Loisaba’s newest canvas roofs are tucked into the curved ridge of an escarpment, overlooking Lodo Springs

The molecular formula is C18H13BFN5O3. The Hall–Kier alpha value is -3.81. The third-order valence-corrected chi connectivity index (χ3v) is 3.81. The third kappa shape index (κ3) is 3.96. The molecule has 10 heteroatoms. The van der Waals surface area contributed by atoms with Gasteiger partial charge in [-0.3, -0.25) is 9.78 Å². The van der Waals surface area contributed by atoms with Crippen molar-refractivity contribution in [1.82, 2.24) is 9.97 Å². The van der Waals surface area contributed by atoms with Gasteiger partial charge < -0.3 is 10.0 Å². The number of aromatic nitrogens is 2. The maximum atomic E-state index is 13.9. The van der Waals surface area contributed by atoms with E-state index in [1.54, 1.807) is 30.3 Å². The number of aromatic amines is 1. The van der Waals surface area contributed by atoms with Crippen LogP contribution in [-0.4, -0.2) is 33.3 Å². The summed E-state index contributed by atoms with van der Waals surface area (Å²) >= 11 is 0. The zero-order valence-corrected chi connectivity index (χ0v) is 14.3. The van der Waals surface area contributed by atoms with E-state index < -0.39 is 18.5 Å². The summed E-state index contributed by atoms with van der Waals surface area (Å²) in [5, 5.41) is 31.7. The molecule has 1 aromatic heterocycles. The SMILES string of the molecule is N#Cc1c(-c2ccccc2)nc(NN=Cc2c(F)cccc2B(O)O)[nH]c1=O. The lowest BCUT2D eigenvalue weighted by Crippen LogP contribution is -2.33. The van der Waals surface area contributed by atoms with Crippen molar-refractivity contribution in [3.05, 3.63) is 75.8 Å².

The male camels are working. We rode two of them this morning. With its rocky outcrops, escarpments, valleys, rivers and plains all within our view, looks like a film set, in which a lion cub could get lost. We undulate past a breeding bunch of camel cows with camel calves. A couple of men go from one udder to the other collecting their milk. Later, in the land cruiser, we meet a young lioness sprawled in the middle of the dirt road nearby. She was spotted with a male earlier who has now disappeared. They were probably napping in a honeymoon induced stupor whilst we were passing on our camel ride, the lead guide wading in his recycled tyre sandals through the low flowing river and the other whistling and clucking to the camels alongside us. One day the Borana got up and said to his tribe, we will migrate to live under the seven sisters constellation, known as Loisaba in the Maa of the Samburu, who also traversed these lands. Later, 57,000 acres here in northern Laikipia became a ranch for horned and great humped Zebu beef cattle. They are known as the Borana cattle because the Borana have bred these herds, native to the Oromo region in southern Ethiopia, for centuries. In around 1000 BCE, the camel herding cushites from Somalia reached the Gabra and Rendille of northern Kenya, who then brought their camels to the lands of the Samburu. As the climate begins to make these lands yet more arid, camels are thriving in favour of cattle. Our Borana guide Bashir, is well versed with the adaptations of the animals to these high plateaux. We are watching a group of Oryx, studying their slick heat reflective coats and their dark legs which absorb heat in the plummeting night-time temperatures. Their urine is very concentrated and their faeces is dry. They can sense rainfall and will eat root tubers when no vegetation is available. The oryx can effectively survive without water, and is therefore the national emblem of the desert country of Qatar. Gerenuks Bashir says, have evolved similar adaptations including nasal breathing, and eating whilst standing on their hind legs to reach leaves other antelope can’t.